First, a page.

Through Art Market & You, Art From Us provides you with Analysis, Opinion and Factual Reports regarding the current on-goings of the Global Art Market. In this article, we explore Art in the Age of Coronavirus.
Art From Us and Divvya Nirula present reports from the international art market with the view to assist our collectors, investors, and all lovers of art.
Art in Society
Since time immemorial art has acted as a kind of record-keeper of society. Even cavemen rendered drawings of their daily life onto rocks. We have always believed that art is influenced by societal, political and economic forces, just as it, in turn, has the power to influence these.
Since the outbreak of the novel strain of Coronavirus in December 2019, the world has seen a shift in the very definition of normalcy. And the art world has not been unaffected.
In the midst of museum closures, auction postponements and event cancellations, many artists have taken an opportunity to return to what they know best – creating powerful art. As the world lives through this historic time, battling to even survive, these artists are creating a time-capsule of sorts through their work.
There have been many artistic reactions to the coronavirus. Here, Art From Us brings you our list of top 3 interesting works.
1. Tommy Fung
Humorously dubbed, Nowadays when you see someone coughing and not wearing a mask, this work captures raw fear and panic. We see bustling street full of people wearing face masks. The central subject of the image is a man with monster-like tentacles for a face. The tentacles most likely are a visual reference to the virus itself, which looks ‘crown like’ (hence the name corona). Other passers-by stare at this man – some accusingly, and others fearfully, as he walks on without a mask. The image is particularly powerful as the virus is known to spread either through contact or respiratory droplets. Thus demanding that people wear masks when they go out in public.
2. Danielle Baskin & Max Hawkins‘ take on Coronavirus
The artist duo has created an app service called QuarantineChat. The aim is simple. People from around the world that are in isolation can talk to each other through the in-app video interface. Keeping in touch with loved ones. Or even just talking to a stranger for that matter, seems to be the need to the hour. As governments have imposed strict lockdowns across the globe and social distancing has become the order of the day, this ‘artwork’ hopes to bridge the social gap.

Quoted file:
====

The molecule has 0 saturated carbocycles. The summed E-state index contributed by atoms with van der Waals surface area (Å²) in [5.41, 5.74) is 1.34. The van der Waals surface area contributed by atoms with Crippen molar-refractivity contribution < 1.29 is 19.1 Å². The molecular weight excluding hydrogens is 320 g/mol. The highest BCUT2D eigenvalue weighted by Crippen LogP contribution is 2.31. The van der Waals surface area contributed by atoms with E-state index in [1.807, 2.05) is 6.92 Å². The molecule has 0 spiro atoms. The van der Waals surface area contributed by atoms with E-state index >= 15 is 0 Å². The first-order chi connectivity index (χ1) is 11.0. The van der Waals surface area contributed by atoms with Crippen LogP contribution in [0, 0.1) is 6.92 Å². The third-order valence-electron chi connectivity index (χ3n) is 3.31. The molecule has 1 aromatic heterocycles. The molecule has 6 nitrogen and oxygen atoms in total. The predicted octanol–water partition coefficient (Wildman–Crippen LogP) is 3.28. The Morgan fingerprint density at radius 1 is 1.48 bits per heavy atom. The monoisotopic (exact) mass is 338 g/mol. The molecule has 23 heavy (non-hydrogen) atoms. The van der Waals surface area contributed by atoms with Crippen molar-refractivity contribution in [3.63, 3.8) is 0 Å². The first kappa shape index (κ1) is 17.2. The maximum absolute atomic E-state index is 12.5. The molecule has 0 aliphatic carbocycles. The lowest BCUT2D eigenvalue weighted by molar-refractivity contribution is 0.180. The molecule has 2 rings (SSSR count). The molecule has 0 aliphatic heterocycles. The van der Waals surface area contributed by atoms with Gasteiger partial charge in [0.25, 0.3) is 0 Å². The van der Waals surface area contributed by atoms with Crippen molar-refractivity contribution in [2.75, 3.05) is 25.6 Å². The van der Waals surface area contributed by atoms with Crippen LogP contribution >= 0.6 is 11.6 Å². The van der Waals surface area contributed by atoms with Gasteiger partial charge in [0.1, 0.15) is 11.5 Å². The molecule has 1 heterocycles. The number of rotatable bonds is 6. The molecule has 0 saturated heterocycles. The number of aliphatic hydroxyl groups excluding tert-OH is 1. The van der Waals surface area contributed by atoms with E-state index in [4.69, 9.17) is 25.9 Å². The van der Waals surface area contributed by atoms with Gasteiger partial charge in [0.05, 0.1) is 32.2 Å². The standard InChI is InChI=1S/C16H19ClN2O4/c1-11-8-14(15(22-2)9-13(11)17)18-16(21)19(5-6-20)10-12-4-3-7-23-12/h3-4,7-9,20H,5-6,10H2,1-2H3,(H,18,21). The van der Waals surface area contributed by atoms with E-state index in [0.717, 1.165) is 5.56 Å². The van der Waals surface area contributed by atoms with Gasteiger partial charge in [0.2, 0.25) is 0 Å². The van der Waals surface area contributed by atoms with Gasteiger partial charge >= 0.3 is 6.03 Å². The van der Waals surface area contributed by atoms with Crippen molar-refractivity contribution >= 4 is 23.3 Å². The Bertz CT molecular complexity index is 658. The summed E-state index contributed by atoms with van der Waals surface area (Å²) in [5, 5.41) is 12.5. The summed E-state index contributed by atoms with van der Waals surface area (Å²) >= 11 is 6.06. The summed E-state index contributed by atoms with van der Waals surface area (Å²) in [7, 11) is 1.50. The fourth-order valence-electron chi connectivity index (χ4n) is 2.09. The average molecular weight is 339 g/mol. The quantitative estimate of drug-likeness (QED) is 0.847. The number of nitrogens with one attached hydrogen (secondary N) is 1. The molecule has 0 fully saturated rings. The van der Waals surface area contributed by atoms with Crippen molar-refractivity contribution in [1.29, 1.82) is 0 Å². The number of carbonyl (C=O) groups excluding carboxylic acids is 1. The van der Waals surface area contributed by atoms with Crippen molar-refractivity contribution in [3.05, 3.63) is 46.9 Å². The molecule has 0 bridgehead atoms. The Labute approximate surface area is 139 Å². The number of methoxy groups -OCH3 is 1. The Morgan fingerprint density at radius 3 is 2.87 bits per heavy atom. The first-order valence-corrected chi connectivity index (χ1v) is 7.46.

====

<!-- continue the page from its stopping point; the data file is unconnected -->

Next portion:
3. Jilly Ballistic and Plannedalism
‘SPREAD NO VIRUS’ signs are scrawled all over New York city, courtesy Ballistic and Plannedalism. The one shown here was photographed at the Lower East Side in Manhattan. What is perhaps most earie about the image is the artists’ decision to write these words just outside a closed gate. It reminds us that ‘social distancing’ – or in more frightening words, not stepping out of our houses and meeting our loved ones – is the only way to stop the spread of coronavirus.
We must say, we love the new identity art takes on in the age of social media. As society changes, with it changes the context of how we look at art. So, as an added bonus and to lighten the mood, we present to you – Mona Lisa on vacation.
Admittedly, this ‘artwork’ was created originally as a meme, by an unknown creator, well before the spread of the corona pandemic. But in light of the current scenario, it takes on an interesting new context. The image depicts La Jaconde with her feet up, sitting back in a chair with a relaxed posture. The image presents a commentary on the worldwide museum closures and changes brought about to the art world calendar, owing to the disease.
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